The purpose of this study was to evaluate the effects of dichloroacetate sodium (DCA), a drug that inactivates pyruvate dehydrogenase kinase (PDH-K), on pyruvate dehydrogenase (PDH) activity, lactate level, and function of skeletal muscle in an experimental model of acute limb ischemia. Thirty-two male Sprague-Dawley rats underwent right iliac artery ligation to produce hindlimb ischemia. After 2 hours of ischemia, 16 animals received intravenous DCA (15 mg/100 g body weight) and 16 control animals received an equivalent volume of normal saline. After an additional 1 hour of ischemia (total 3 hours) tibialis anterior muscle from the ischemic limb and contralateral nonischemic limb was excised, rapidly freeze-clamped with Wallenberg tongs cooled in liquid nitrogen, and stored at -70°C. Muscles specimens were subsequently assayed for PDH activity and lactate level by use of spectrophotometric techniques. An additional 16 animals (DCA-treated, n = 8; control, n = 8) underwent ex-vivo gastrocnemius muscle fatigue testing with a 10 g tension preload after 3 hours of limb ischemia. In ischemic hind limbs, DCA treatment significantly (p = 0.025) increased PDH activity (19.6 ± 1.6 μmol/min/g dry weight) compared to controls (13.1 ± 1.3 μmol/min/g dry weight). DCA treatment did not increase (p = 0. 13) skeletal muscle PDH activity in the nonischemic limbs (9.6 ± 1.1 μmol/min/g dry weight, controls; 13.2 ± 1.3 μmol/min/g dry weight, DCA group). In DCA-treated animals, hind limb ischemia resulted in no significant increase in muscle lactate levels compared to the nonischemic limb, while control animals demonstrated a significant (p = 0.005) elevation in lactate level in ischemic limbs compared to contralateral nonischemic limb. Ischemia induced a significant decrease in time to muscle fatigue in both DCA-treated and control animals (p = 0.002 and 0.001, respectively). Time to muscle fatigue in DCA-treated animals was increased compared to controls (2.6 ± 0.3 versus 2 ± 0.6 minutes; p < 0.05) in ischemic limbs but was not significantly different in nonischemic limbs (DCA = 3.3 ± 0.5 minutes; control = 3.1 ± 0.6 minutes). Treatment with DCA during acute limb ischemia reduced the depression of PDH activity and lactate level of skeletal muscle. Ischemic muscle function was also improved by DCA treatment. Further investigation of the potential beneficial effects of DCA treatment on muscle injury during ischemia and reperfusion is warranted.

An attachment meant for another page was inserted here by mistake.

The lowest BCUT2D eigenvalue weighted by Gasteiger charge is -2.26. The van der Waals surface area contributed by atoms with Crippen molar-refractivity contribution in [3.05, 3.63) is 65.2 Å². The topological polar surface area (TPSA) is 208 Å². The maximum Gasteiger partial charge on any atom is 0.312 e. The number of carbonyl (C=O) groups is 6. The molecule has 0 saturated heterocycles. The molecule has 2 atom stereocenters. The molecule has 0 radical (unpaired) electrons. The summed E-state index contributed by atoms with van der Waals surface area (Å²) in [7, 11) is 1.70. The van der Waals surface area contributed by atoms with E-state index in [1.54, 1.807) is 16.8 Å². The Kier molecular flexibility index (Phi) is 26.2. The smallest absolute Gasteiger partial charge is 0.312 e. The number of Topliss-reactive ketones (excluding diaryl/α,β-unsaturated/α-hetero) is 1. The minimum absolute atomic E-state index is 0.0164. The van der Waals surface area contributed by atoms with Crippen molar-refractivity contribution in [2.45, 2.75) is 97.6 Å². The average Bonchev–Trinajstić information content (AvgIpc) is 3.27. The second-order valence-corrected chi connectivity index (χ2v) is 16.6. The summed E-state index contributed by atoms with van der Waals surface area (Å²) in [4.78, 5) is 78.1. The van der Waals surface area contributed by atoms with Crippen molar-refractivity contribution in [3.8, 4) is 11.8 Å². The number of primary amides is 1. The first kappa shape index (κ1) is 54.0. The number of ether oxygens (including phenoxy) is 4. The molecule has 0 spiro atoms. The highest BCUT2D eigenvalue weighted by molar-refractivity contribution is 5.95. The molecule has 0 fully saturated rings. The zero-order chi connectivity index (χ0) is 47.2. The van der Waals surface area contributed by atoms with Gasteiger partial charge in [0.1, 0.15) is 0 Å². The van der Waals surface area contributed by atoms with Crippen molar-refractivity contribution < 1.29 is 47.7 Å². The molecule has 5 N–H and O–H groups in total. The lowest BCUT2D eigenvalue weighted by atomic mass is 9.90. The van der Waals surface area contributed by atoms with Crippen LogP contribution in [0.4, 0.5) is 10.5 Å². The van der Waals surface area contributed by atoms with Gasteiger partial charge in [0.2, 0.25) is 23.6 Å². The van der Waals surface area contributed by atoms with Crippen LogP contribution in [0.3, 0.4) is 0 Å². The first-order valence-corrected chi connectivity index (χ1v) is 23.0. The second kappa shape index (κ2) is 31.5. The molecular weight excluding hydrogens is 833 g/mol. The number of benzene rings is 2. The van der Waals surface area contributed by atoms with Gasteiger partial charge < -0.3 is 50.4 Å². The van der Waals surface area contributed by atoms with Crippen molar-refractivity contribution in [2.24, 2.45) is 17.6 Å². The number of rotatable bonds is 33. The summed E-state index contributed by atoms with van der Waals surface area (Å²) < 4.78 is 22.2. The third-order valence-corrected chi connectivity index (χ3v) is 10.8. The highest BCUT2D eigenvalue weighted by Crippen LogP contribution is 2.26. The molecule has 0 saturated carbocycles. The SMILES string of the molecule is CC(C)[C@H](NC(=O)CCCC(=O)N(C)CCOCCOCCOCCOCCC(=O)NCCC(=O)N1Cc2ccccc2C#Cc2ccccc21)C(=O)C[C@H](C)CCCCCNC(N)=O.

ASJC Scopus subject areas
- Cardiology and Cardiovascular Medicine